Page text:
Several years ago the School obtained a grant from the Z. Smith Reynolds Foundation to create an online, searchable database of the collateral consequences of a criminal conviction in North Carolina. In 2012, after two years of legal and IT work, we launched the Collateral Consequences Assessment Tool, or C-CAT for short, to assist attorneys, reentry professionals, affected individuals, and policymakers in understanding the impact of a criminal conviction. We’re happy to announce we have given C-CAT a new look. It is available, still at no charge, at http://ccat.sog.unc.edu/. Continue reading
Tag Archives: C-CAT
For a presentation I did recently on termination of sex offender registration requirements, I decided to see what requirements and restrictions a person is subject to under North Carolina law if convicted of an offense subject to sex offender registration. The results are too long for a single blog post, but you can find the entire list of consequences of a conviction here.
The list is not intended to provide detailed guidance on how the consequences are being interpreted and applied by the courts, probation, law enforcement, and other entities. Some of the consequences—for example, restrictions on use of social media websites and participation in religious activities when children are present—are the subject of legal challenges. The list may be useful, however, in understanding and advising people about the range of consequences that follow from conviction of an offense subject to registration.
The consequences of an offense subject to registration fall into four basic categories, described in more detail in the list:
- enhanced criminal sentences and conditions;
- registration requirements;
- satellite-based monitoring; and
- residence, premises, employment, and other restrictions.
Violation of these requirements and restrictions may result in prosecution for additional offenses. For example, failing to comply with registration requirements is usually a Class F felony, interfering with a satellite monitoring device is a Class E felony, and being on certain prohibited premises is a Class H felony.
Termination of registration extinguishes most of the consequences and accompanying penalties but not all of them. For example, the record of conviction is permanent; a person ordinarily may not expunge a conviction of an offense subject to sex offender registration, whether or not the person is still required to register. (A person may be eligible for an expunction of a misdemeanor conviction if the offense was committed before age 18.)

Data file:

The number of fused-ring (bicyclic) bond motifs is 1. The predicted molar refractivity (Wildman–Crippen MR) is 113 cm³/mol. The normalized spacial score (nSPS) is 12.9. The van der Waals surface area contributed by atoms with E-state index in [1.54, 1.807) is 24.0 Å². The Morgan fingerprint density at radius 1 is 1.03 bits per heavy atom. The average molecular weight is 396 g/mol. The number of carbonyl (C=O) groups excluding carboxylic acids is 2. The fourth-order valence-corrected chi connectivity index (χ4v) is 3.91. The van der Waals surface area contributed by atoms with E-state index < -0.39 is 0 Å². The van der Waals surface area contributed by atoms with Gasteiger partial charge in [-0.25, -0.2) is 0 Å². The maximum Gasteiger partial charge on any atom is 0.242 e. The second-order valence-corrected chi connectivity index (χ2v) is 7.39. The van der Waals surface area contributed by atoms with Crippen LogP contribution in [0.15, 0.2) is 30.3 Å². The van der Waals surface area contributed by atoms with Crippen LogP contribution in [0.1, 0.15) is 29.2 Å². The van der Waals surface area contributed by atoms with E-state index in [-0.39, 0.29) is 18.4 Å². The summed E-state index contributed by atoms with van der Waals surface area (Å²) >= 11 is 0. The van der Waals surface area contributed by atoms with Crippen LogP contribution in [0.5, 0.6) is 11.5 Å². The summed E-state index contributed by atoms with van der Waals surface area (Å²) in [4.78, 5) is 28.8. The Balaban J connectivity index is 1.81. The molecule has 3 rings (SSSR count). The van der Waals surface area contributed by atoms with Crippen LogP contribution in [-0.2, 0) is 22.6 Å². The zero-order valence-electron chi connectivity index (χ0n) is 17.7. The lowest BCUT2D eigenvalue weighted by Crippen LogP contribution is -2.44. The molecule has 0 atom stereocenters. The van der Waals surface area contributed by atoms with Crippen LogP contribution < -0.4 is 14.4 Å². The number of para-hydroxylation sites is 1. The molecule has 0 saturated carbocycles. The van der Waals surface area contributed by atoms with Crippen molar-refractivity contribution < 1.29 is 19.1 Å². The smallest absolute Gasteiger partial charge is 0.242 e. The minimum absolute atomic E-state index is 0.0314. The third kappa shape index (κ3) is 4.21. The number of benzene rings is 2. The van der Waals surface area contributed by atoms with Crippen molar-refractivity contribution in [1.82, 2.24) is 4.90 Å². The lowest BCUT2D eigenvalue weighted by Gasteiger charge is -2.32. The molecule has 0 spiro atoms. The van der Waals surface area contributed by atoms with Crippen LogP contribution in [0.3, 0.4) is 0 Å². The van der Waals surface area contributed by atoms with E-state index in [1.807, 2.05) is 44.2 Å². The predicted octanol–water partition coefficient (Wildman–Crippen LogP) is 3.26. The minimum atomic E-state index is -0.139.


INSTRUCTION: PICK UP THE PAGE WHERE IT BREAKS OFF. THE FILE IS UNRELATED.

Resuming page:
You can also view the list of consequences as well as other reference materials on sex offender registration and monitoring (thanks to my colleague, Jamie Markham) through the School of Government’s Collateral Consequences Assessment Tool (C-CAT), a free, searchable database of the collateral consequences of a conviction in North Carolina. For those who may have visited the site before, we have removed the subscription and log-in requirements to make C-CAT easier to use.
A new guide on obtaining relief from a criminal conviction—Relief from a Criminal Conviction: A Digital Guide to Expunctions, Certificates of Relief, and Other Procedures in North Carolina—is now available from the School of Government. This online tool explains in one place the mechanisms available in North Carolina for obtaining relief from a criminal conviction, including expunctions, certificates of relief, and petitions to restore rights or eliminate restrictions.
Features of this guide include:
- Keyword searching
- Links to internal and external cross-references
- Printable pages throughout the site
- Accessibility from anywhere your electronic device can connect to the Internet
The guide is available at no charge here.
The new guide supplements the School’s Collateral Consequences Assessment Tool (C-CAT), an online tool created to help attorneys, service providers, affected individuals, and others assess the collateral consequences of a criminal conviction, such as bars to employment and professional licensure and loss of public benefits, among others. [Editor’s note: C-CAT was previously introduced on this blog here.]
To use C-CAT, you must go through a simple subscription process. The free subscription period, which was initially set to expire December 1, 2012, has been extended indefinitely. (A subscription will NOT convert automatically to a paid subscription. Should the School decide to charge for C-CAT, you will have the opportunity to decide whether to buy a paid subscription.)
You can subscribe to C-CAT at no charge here.
For your convenience, you can access both C-CAT and the new Relief from a Criminal Conviction Guide at the above website. (You may use the relief guide without subscribing to C-CAT.)
If you have questions or suggestions about either tool, please let us know.